As Kyle once said in South Park’s Imaginationland Episode III:
Because I– Because I think they are real. It’s all real. Think about it. Haven’t Luke Skywalker and Santa Claus affected your lives more than most real people in this room? I mean, whether Jesus is real or not, he’s had a bigger impact on the world than any of us have. And the same can be said for Bugs Bunny and Superman and Harry Potter. They’ve changed my life, changed the way I act on the earth. Doesn’t that make them kind of real? They might be imaginary, but they’re more important than most of us here. And they’re all gonna be around till long after we’re dead. So in a way, those things are more realer than any of us.
I responded to a posting on a message board with this quote and someone replied that I was sheltered for believing such things. However, I do believe that video game characters are real in some way. Let me rationalize this.
Think about your favorite video game character. Go ahead, pick your favorite character in your head. I’ll wait.
Got it? OK. Now answer these for me:
- How does this character move?
- How does this character speak?
- How does this character look?
- How does this character interact with other characters?
- Does this character have any special powers/unique abilities?
- Why is this character your favorite character?
I am no writer, but I can guarantee that a person somewhere came up with that character that you love so much. The person may have worked with a writer to script dialogue. They also sculpted the things the character would say or do, and the artists and voice actors brought the character to life. In essence, the character created more work for people to do, affected their lives and workflows, and then eventually affected your life as well. If the character didn’t, why would it be your favorite character?
Once a character is made, they’ll most likely need to interact with other characters onscreen. Some characters may have friendships, other may have none. I’m reminded of this article on Joystiq, Mario, meet Sonic (at the Winter Olympics):
Now he’s talking about the new “Adventure Tours” mode, a story-style mode where Mario, Sonic, and friends all team up to save the “snow spirits” by expertly completing in Olympic events. He tells you, in Japanese and then through the translator, that Sega had to handle this carefully, because this is the first time in their history that Mario and Sonic, Nintendo and Sega characters, have interacted with each other and participated in completing the same goal.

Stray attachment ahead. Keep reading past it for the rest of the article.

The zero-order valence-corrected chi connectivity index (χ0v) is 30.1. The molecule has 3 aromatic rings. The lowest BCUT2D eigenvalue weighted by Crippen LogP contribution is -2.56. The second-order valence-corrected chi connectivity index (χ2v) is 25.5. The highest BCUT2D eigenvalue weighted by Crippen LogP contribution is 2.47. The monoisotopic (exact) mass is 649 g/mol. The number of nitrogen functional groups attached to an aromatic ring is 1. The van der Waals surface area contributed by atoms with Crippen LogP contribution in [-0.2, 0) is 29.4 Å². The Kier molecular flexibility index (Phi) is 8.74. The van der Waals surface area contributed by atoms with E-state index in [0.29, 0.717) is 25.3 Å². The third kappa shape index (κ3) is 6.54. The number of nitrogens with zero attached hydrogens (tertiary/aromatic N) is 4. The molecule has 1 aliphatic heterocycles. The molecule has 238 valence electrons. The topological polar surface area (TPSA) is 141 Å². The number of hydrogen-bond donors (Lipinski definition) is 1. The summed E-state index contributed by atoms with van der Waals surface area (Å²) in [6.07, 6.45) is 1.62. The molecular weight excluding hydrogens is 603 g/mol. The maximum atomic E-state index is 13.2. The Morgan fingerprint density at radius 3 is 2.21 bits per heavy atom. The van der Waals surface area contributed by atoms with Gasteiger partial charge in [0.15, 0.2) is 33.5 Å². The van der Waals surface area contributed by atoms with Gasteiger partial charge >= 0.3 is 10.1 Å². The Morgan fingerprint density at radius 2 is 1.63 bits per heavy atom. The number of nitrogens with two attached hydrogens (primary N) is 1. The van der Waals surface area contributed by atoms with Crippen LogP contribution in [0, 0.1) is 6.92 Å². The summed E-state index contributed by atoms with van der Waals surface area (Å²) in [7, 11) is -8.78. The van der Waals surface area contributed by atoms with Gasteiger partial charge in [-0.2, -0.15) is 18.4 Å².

Your mind wanders. What an interesting idea! You wonder what kinds of hoops Sega must have had to jump through, whether Nintendo laid down rules or restrictions on how their characters could interact. Did Nintendo specify that Mario had to stand closer to Luigi than Sonic, as if they could be friends, but not truly brothers? Did they ask that Princess Peach and Amy Rose treat each other coldly at first, just so no one thought that the characters were too close?
That question about how the characters were used, about if Nintendo or Sega placed limits on how their characters interacted, or if there was anything Ohashi and his team wanted to do that Nintendo or Sega put the kibosh on. […] Is there anything they wanted to put in that just didn’t make it?
The article itself is a very odd one, but it brings up an interesting topic. Every character that is added to a game must act within the social boundaries that are set for each character. For example we know the disposition of Mario and Sonic, thus they get along. However, we also know the disposition of, say Shadow and Wario. They would act against our heroes unless there was some other force at work stopping everyone from continuing “the norm” in their little game universe.
Each interaction, each word must be handled with care so as not to break “the norm” for each character. Doing so would be “out of character” for a specific character, meaning that it’s normally not something they would do. Depending on the delivery of the action in question, this could be good or bad, but believe me, there’s someone, somewhere pondering all of these character interactions, making the characters more real for us to enjoy or admire.
Who is really in control?